While I was unsure what I wanted to be when I grew up, I always knew I wanted to be a mom. As a matter of fact, I wanted a house full of kids, boys mostly, making it decades before I’d ever have to experience the empty nest syndrome. My life took a different route so I only have two children. But hands down, beingÂ a mom has been the best job I’ve ever had.
As I look back over my life, I strived to be successful in all things: a wife, employee, business owner, author, etc. I held various positions for a myriad of industries and I guess you can say I was successful. I never became CEO or EVP of a FORTUNE 500 with write-ups in Forbes magazine or an appearance on Oprah! I never invented a new product or won a Nobel prize. But – if I had managed to do any of those things and my children were delinquents, drug addicted or simply unhappy, unruly or disrespectful, I would not have considered myself successful.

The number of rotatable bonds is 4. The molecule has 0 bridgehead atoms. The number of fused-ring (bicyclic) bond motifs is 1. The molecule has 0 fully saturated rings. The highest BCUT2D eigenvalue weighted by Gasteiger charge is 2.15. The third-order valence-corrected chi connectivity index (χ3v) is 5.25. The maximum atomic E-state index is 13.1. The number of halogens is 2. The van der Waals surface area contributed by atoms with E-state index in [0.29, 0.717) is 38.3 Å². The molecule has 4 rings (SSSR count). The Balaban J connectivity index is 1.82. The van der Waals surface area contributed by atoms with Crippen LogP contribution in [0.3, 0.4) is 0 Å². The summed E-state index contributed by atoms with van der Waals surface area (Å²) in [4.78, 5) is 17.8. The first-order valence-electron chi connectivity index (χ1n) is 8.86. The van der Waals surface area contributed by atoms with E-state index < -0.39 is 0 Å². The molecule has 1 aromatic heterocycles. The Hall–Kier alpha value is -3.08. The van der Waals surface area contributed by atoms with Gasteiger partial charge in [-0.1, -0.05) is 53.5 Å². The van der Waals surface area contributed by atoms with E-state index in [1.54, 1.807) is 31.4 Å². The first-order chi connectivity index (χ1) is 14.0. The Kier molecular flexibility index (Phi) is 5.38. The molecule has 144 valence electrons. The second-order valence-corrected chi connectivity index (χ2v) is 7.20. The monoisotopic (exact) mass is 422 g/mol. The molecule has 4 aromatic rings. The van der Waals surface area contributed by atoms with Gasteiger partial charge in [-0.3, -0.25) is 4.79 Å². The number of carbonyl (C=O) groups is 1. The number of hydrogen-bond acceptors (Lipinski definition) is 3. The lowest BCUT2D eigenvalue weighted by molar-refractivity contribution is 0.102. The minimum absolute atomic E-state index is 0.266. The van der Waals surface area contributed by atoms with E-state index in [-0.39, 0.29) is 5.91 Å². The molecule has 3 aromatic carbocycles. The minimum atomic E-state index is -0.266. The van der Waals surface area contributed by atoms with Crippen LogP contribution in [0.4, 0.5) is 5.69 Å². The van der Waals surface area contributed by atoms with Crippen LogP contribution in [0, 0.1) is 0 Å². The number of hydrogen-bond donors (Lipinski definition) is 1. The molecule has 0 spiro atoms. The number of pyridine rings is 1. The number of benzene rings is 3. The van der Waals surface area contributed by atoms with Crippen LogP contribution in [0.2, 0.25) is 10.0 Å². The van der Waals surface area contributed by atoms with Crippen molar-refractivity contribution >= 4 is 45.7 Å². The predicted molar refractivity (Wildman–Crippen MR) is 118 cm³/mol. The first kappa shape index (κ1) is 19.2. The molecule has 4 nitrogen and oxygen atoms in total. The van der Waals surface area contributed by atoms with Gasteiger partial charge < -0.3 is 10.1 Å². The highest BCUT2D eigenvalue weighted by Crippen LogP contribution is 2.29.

I’m realizing now that I’ve always measured success by how my children turned out. Of course, I never wanted them to endure any form of abuse and I protected them with everything I had. But I also made sure to raise intelligent, emotionally mature citizens with a healthy compassion for others. I use the term healthy because I didn’t want them to be pushovers or suckers. Or prey. So not only did I work to instill empathy, I also taught them the mind games folk use to try to manipulate them. A lot of parents claim that kids don’t listen to adults, but that wasn’t the case for me. Both of my children heed my advice and make better choices because of it.
I know, there are thousands of wonderful parents whose children become lost. I do not blame them for it; some people are chosen to take a difficult path regardless of their upbringing. I pray they find their way back and become a light for those who’ve lost their way.
So I ask you, moms, how do you measure success for yourself and your children? And what are you doing to ensure that success?
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